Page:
Effects of Rosuvastatin on the Immune System in Healthy Volunteers With Normal Cholesterol

This study is currently recruiting participants. (see Contacts and Locations)
Verified February 2014 by National Institutes of Health Clinical Center (CC)
Sponsor:
Information provided by:
National Institutes of Health Clinical Center (CC)
ClinicalTrials.gov Identifier:
NCT01200836
First received: September 10, 2010
Last updated: March 14, 2014
Last verified: February 2014

September 10, 2010
March 14, 2014
June 2010
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To elucidate the effects of a four week course of statins on the immune system in healthy volunteers with normal cholesterol with or without elevated C-reactive protein.
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Complete list of historical versions of study NCT01200836 on ClinicalTrials.gov Archive Site
To describe the effects of statins on platelet activity and coagulation during thrombus formation.
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Effects of Rosuvastatin on the Immune System in Healthy Volunteers With Normal Cholesterol
Effects of Rosuvastatin on the Immune System in Healthy Volunteers With Normal Cholesterol

Background:

- The drug rosuvastatin (also called Crestor) is used to lower cholesterol levels in people with elevated cholesterol levels. Recent studies have suggested that rosuvastatin may affect the immune system and reduce inflammation, but the reason for this effect is unclear. Researchers are interested in testing the effect of rosuvastatin on the immune systems of healthy volunteers with good cholesterol levels.

Objectives:

- To evaluate the effect of rosuvastatin on the immune systems of healthy volunteers.

Eligibility:

- Healthy individuals at least 18 years of age who have an acceptable blood level of LDL cholesterol (below 130).

Design:

  • Participants will be screened with a medical history and physical examination, as well as blood tests to check general health, cholesterol levels, liver function, and the C-reactive protein (which responds to inflammation).
  • Participants will not be permitted to take most prescription and over-the-counter medications that affect the immune system, including antihistamines and certain pain relievers. For 1 week before the study, participants will have a wash-out period without any of these medications.
  • Participants will take rosuvastatin daily for 4 weeks, always in the evening (to ensure consistent blood sample results).
  • Participants will provide blood samples at the following time points: (1) immediately before the start of the rosuvastatin treatment, (2) after 2 weeks of treatment, (3) after 4 weeks of treatment, and (4) 2 weeks after the end of treatment.

Statins are drugs that inhibit cholesterol synthesis and are used extensively for primary and secondary prevention of heart disease. Their benefit to patients with heart diseases appears to exceed that predicted from cholesterol lowering alone. A recent study has found benefits of statin therapy in patients with normal cholesterol and high C-reactive protein, a marker of inflammation, suggesting that statins exert an anti inflammatory effect in addition to the well known cholesterol lowering activity. Studies in mice have revealed mixed observations regarding the role of statins in inflammation.

Therefore the Center for Human Immunology, Autoimmunity and Inflammation is conducting this trial to study the effects of statins on the immune system and the inflammatory response in healthy volunteers with normal cholesterol levels, and normal or elevated C-reactive protein levels.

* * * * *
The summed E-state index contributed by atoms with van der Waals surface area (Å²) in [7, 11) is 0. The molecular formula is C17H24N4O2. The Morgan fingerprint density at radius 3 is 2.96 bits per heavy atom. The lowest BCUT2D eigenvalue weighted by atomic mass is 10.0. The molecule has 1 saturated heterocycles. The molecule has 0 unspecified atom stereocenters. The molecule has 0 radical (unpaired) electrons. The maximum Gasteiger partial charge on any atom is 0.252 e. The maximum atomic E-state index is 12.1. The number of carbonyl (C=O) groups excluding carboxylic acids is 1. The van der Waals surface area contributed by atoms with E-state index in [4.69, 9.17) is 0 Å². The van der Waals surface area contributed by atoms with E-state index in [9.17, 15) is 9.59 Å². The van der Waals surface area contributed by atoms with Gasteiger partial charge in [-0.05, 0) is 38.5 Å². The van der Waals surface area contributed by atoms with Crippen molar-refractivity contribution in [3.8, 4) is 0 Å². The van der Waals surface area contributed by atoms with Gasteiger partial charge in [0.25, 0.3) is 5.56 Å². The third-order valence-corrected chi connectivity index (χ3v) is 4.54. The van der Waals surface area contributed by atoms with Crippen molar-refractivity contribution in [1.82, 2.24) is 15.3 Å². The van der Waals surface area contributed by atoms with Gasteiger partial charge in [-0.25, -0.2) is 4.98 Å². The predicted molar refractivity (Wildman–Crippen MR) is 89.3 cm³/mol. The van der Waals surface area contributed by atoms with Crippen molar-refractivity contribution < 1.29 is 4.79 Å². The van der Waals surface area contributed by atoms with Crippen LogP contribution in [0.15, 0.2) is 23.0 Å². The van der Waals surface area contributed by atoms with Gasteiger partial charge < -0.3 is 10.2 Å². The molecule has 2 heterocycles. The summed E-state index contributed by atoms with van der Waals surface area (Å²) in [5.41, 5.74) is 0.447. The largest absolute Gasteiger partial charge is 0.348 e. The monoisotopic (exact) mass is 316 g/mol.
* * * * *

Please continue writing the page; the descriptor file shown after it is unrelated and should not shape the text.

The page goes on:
The primary objective is to characterize the immune system before and during statin therapy.

Observational
Time Perspective: Prospective
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Healthy Volunteers
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*   Includes publications given by the data provider as well as publications identified by ClinicalTrials.gov Identifier (NCT Number) in Medline.
 
Recruiting
30
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  • INCLUSION CRITERIA:
  • Healthy volunteer (health status confirmed by brief History and Physical Exam and routine blood work as determined by the screening protocol)
  • Age greater than or equal to18 years of age
  • LDL < 130 mg/dL
  • Ten subjects must have hsCRP < 2mg/L, and ten subjects must have hsCRP greater than or equal to 2 mg/L

EXCLUSION CRITERIA:

  • Female subjects may not be pregnant or lactating due to minor side effects of use of statins in a non-benefit study.
  • Abnormal LFT s, i.e. AST > 34 U/L; ALT > 41 U/L; T. Bilirubin > 1.0 mg/dL; Alkaline Phosphatasse > 116 U/L.
  • Other contraindication to statins (i.e. inadequately treated hypothyroidism, renal impairment, liver disease, elevated transaminases, diabetes mellitus or hypersensitivity to a statin)
  • Subjects unable to comprehend the investigational nature of the procedure or unable or unwilling to sign the consent.
  • Statin usage within the last six months prior to enrollment.
  • Subjects not willing to participate in the gene expression analysis and whole genome expression and polymorphisms studies portion of this protocol.
Both
18 Years and older
Yes
Contact: Paula Schum, R.N. (301) 402-3796 schump@mail.nih.gov
Contact: Shira Y Perl, M.D. (301) 594-0512 perls@mail.nih.gov
United States
 
NCT01200836
100165, 10-H-0165
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National Heart, Lung, and Blood Institute (NHLBI)
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Principal Investigator: Shira Y Perl, M.D. National Heart, Lung, and Blood Institute (NHLBI)
National Institutes of Health Clinical Center (CC)
February 2014

ICMJE     Data element required by the International Committee of Medical Journal Editors and the World Health Organization ICTRP